The high cost of prescription drugs has recently made headlines, evidenced by price-gouging schemes that cause drug prices to skyrocket 5,000% (as in the case with the infamous Martin Shkreli and the drug Daraprim) or Mylan’s more recent price hike on EpiPen’s to over $600 for a two-pack. What’s often left out of these stories, however, is how the federal government helped the pharmaceutical industry have this kind of power over drug pricing by allowing the industry to take advantage of publicly-funded research. Universities get government money to do research, patent any novel inventions that arise from that research, and sell the patents to the pharmaceutical industry. Consumers are forced to pay monopoly prices for drugs that their tax money helped develop. We see pharmaceutical companies turning supplements into drugs, selling them at exorbitant prices, and removing the supplement versions. Our tax dollars fund their blockbuster drugs, and with those profits they are taking our supplements away. This cannot be allowed to stand.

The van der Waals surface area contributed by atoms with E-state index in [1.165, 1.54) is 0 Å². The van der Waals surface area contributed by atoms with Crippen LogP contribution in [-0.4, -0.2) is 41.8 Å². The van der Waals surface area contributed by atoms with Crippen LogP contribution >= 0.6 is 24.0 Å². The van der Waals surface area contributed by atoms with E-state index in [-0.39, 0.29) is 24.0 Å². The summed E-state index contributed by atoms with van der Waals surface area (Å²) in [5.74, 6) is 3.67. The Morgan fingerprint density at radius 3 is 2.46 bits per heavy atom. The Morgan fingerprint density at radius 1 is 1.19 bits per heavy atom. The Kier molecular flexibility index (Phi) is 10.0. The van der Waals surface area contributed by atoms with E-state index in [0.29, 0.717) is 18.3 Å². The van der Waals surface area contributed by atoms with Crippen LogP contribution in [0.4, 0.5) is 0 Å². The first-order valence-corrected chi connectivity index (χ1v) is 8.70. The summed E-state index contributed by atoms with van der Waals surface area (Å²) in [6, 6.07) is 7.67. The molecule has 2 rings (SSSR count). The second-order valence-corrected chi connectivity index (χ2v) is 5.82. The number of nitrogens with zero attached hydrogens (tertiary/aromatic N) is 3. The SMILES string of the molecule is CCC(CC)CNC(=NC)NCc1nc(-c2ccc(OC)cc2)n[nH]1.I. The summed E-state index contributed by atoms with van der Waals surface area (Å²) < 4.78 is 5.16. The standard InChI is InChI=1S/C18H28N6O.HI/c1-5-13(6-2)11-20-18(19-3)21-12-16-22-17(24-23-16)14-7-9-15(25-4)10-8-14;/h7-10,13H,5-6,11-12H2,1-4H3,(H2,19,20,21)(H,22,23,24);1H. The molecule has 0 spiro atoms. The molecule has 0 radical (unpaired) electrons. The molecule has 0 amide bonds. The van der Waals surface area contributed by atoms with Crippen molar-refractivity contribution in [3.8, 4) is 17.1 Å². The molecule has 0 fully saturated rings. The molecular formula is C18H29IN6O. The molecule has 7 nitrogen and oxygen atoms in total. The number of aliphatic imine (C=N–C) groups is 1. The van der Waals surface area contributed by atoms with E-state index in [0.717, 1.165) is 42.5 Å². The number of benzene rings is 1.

Last year, the FDA announced the approval of Endari, a drug for sickle cell disease. Endari is an oral powder comprised of L-glutamine, an important amino acid currently available as a supplement. The drug company, Emmaus Medical, Inc., filed an investigational new drug (IND) application—demonstrating their investigation of L-glutamine as a drug. If a drug company begins investigating a nutrient for use in a drug before a supplement company files an NDI notification on that nutrient, the company can ask the FDA to have supplement version removed from the market, leaving consumers with no other option than the drug. Currently, a 120-pill bottle of L-glutamine can be purchased for less than $10; a year’s worth of Endari will reportedly cost consumers more than $40,000. CBD oil faces a similar threat.